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The Garden of Eden by C.F.A. Voysey


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C.F.A. Voysey created several versions of this appealing arboreal design, including a pattern for a carpet held in the archives of Tomkinson & Adam, and another for Austrian carpetmakers Ginzkey of Maffersdorf. The Garden of Eden was also manufactured into a woven textile by Alexander Morton & Co. in 1923. 
Bursting with life 100 years on, it remains a charming and uplifting motif to freshen up any wall or mantlepiece. 
The Garden of Eden
C.F.A. Voysey (1857-1941)
England, 1923.
Created exclusively for the V&A.


C.F.A. Voysey


11 x 14 in (27.9 x 35.5cm)


Giclée printed on 330gsm textured watercolour paper

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About the artist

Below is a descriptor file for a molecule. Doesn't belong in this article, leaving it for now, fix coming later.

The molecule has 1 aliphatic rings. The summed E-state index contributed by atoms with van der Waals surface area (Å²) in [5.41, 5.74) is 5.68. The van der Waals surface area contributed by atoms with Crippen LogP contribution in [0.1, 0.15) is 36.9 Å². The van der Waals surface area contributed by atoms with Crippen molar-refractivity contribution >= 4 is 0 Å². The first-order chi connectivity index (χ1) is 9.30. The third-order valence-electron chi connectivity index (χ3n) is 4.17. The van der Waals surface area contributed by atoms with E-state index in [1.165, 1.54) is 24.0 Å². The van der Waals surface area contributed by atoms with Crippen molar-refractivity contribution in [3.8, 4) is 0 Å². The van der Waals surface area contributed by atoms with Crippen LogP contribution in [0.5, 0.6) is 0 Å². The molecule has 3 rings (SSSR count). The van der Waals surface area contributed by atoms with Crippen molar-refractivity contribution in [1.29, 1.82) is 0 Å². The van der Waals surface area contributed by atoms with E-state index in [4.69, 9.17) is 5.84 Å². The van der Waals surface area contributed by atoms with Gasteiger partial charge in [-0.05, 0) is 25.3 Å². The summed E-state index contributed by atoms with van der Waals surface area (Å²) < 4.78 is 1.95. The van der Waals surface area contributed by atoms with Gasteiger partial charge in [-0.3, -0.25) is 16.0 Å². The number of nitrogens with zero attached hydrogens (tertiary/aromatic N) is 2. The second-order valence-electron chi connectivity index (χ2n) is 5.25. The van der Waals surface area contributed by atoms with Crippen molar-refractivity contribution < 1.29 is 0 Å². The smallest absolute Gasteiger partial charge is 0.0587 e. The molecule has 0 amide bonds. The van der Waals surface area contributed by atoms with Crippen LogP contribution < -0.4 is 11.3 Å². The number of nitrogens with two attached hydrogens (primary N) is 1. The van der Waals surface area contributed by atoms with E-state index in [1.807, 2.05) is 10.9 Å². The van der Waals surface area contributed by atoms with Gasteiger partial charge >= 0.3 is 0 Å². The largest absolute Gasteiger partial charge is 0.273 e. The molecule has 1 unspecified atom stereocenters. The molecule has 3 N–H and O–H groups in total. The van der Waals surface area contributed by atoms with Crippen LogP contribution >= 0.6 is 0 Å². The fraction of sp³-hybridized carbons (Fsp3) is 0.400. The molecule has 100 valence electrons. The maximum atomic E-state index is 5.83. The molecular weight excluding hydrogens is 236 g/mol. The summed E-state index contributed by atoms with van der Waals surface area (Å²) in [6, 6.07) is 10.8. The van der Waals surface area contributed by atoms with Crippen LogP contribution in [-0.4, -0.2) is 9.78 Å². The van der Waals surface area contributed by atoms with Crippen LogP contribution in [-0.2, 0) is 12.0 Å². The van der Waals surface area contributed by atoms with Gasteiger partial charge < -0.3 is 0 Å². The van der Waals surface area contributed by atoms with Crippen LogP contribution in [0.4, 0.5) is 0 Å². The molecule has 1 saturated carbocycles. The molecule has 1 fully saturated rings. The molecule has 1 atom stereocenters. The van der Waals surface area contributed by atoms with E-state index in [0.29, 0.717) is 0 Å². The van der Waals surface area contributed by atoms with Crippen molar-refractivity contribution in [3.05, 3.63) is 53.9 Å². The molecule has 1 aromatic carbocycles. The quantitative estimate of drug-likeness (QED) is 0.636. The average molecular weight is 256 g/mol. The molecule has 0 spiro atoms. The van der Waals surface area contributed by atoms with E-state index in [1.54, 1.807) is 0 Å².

about the artist

C.F.A. Voysey

Charles Voysey was an architect, textile and furniture designer, born in Yorkshire in 1857. Regarded as one of the finest architects of the Arts and Crafts movement, he was also an accomplished furniture designer, creating purposefully simple, restrained and elegant pieces. His interest in interiors lead to success as a designer of wallpaper, fabrics, tiles, ceramics and metalwork. Voysey’s textile work shows the influence of William Morris, with similar principles regarding repeating patterns, and the use of botanical and animal imagery. His dense yet simple representations of the organic went on to influence the Modernist movement, who were inspired by his eye for purity of line, and an open and unfussy style.